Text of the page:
Less than two years after a white supremacists’ rally in Charlottesville, Virginia, took the life of Heather Heyer, a young woman peacefully protesting that neo-Nazi “Unite the Right” gathering, several positive strides have been taken by city government. In handsome Charlottesville, where Thomas Jefferson planted the University of Virginia beneath the Blue Ridge Mountains, the City Council voted to divest the municipality’s portfolio of all weapons manufacturers’ and fossil fuel producers’ stock.
Viewing run-away militarization and climate change as threats to life on Earth, city government responded to a well-organized citizens’ movement and divested from Boeing, Honeywell, and several small arms manufacturers. The Council then voted to also divest from corporations involved in the production and combustion of fossil fuels, pointing out that the motivation behind much current U.S. warfare is the desire to control and possess other sovereign nations’ natural resources — such as their petroleum reserves.
The small arms manufacturers that Charlottesville purged from the city’s portfolio, indeed did make and market guns which the white nationalists brought to their deadly rally in the historic town center in 2017. Meanwhile, the rate of mass shootings in America ranks the highest in the “developed” world. It took Charlottesville citizens a mere three months’ campaign to convince the City Council of the wisdom of divesting from the “death trips” that are part of our civilization — and to instead, opt for hope and healing.
Documentation presented by the citizens’ movement and cited by the Council before they voted points out that the five-year average temperature in Virginia began steadily climbing in the 1970s, from 54.6 degrees Fahrenheit to a 56.2 degree average by 2012 — roughly one-half degree per decade. At this rate, rather-mountainous Virginia will be as warm as northern Florida by 2100.
Heat waves now cause more deaths in the U.S. than all other extreme weather combined — hurricanes, floods, lightening, blizzards and tornados included. If North America continues warming at this unsustainable rate, it is estimated that within 20 years, 150 persons here will perish of extreme heat each and every summer day.
In order to corral the global climate’s run-away warming below a 3-degree Fahrenheit rise (the goal set by the Paris Climate Accord), fossil fuel emissions must be nearly halved by 2030 and shrunk to zero (or as close as we can humanly achieve) by 2050. Otherwise, our planet’s average temperature is set to rise 4.5 degrees by mid-century. And sadly, life on Earth could well become agonizing, as the death of entire biomes accelerate in unthinkable cascades.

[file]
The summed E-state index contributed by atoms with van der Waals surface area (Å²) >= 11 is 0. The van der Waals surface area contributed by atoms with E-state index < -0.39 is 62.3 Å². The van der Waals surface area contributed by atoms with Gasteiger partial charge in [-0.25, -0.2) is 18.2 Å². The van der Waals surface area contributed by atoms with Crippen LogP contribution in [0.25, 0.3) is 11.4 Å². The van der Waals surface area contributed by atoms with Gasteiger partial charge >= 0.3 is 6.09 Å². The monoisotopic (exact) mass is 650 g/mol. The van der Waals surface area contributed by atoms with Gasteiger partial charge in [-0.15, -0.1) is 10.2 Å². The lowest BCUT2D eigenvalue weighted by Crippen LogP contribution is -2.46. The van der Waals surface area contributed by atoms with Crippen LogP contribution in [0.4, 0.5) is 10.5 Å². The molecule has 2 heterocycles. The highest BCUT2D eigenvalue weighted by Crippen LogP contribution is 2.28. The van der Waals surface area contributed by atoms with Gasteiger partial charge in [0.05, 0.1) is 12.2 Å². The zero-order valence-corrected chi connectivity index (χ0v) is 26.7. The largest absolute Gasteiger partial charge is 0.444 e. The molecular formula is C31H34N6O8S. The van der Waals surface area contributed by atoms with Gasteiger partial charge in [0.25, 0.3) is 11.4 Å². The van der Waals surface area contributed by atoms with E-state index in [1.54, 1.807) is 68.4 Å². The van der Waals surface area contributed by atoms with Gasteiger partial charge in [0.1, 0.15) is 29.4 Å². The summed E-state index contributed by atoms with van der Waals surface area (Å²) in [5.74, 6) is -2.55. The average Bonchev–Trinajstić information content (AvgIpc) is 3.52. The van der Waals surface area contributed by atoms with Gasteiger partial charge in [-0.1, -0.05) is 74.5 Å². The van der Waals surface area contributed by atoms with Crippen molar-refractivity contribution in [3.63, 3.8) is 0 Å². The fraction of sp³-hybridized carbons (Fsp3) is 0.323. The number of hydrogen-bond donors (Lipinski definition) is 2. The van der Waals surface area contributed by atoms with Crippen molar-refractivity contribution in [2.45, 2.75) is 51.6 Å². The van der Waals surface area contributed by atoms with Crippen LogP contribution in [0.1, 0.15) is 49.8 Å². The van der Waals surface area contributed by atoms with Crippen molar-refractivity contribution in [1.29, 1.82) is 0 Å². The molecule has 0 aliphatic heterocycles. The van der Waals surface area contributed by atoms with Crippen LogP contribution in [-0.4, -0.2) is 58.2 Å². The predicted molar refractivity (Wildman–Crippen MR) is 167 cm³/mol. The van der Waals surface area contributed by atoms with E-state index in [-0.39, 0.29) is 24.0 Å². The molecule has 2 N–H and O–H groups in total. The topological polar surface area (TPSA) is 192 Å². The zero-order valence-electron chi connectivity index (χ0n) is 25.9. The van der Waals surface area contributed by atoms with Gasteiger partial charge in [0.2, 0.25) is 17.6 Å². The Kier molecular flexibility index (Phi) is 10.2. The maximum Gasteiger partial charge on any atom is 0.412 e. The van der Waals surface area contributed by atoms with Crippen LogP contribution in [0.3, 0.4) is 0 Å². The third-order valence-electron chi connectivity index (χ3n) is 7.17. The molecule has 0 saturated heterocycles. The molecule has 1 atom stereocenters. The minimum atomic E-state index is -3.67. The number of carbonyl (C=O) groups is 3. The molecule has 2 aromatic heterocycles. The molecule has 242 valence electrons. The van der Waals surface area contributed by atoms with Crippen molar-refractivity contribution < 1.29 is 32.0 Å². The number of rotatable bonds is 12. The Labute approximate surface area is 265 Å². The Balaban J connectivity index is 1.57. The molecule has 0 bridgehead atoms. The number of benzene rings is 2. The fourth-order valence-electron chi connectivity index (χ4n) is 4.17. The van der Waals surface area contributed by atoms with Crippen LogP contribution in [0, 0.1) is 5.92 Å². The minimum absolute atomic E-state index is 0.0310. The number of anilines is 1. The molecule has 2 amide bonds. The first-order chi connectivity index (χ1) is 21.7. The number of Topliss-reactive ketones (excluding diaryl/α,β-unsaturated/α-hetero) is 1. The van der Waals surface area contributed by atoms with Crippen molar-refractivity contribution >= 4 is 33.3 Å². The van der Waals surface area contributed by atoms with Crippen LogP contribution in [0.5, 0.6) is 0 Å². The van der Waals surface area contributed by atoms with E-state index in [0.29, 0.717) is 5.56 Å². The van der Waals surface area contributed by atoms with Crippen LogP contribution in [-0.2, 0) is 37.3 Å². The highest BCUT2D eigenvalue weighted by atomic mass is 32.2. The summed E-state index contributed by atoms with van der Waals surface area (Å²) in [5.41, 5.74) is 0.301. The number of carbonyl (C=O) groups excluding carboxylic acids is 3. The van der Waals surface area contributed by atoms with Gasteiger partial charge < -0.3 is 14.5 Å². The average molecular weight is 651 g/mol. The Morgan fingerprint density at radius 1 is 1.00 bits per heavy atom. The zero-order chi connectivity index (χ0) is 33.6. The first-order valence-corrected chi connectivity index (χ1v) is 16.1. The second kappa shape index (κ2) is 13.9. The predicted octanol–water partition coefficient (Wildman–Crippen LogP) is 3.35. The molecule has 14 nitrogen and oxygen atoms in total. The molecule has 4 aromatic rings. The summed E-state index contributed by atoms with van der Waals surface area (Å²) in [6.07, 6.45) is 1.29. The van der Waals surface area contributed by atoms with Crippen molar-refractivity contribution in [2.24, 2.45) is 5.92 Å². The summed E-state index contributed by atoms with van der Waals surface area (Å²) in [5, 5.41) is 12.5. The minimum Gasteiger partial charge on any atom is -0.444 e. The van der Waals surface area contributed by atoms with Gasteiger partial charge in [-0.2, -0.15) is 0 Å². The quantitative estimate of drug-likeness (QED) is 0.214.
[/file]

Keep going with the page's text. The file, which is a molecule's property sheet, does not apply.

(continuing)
In 2050, my little grandson will be 38 years old. And he will have been robbed of his most precious birthright: a lovely, living planet. This is not hyperbole; it is science. And the slimness of our chances is a crying shame!
Save the Whales!
The staggering BP oil-rig blowout ten years ago brought a behemoth marine mammal species to its proverbial knees (if only whales had knees). The ‘Gulf of Mexico whale’ (a subspecies of the Bryde’s whale) was already on the ropes from the seismic blasting of off-shore oil exploration, from collisions with ships, and from fish-net entanglement. Then the British Petroleum disaster struck, directly killing a quarter of the remaining population. (Remember the toxic and untested “dispersant” BP used?)
With only 33 individuals left, the Gulf whale finally made the Endangered Species list a year and a half ago. It hadn’t helped that Trump gutted the National Marine Fisheries Service. Yet the great leviathan, weighing in at nearly 60,000 pounds and reaching over 40 feet in length — and being a rare, non-migrating ‘resident species’ of the Gulf — at least now stands a fighting chance at survival!
How We Stack Up
As a percentage of all worldwide military expenditures in 2020:
USA=38% China=14% Russia=3.4%
sources: Nature’s Voice, National Oceanic & Atmospheric Administration, Stockholm Int’l Peace Research Institute, World Beyond War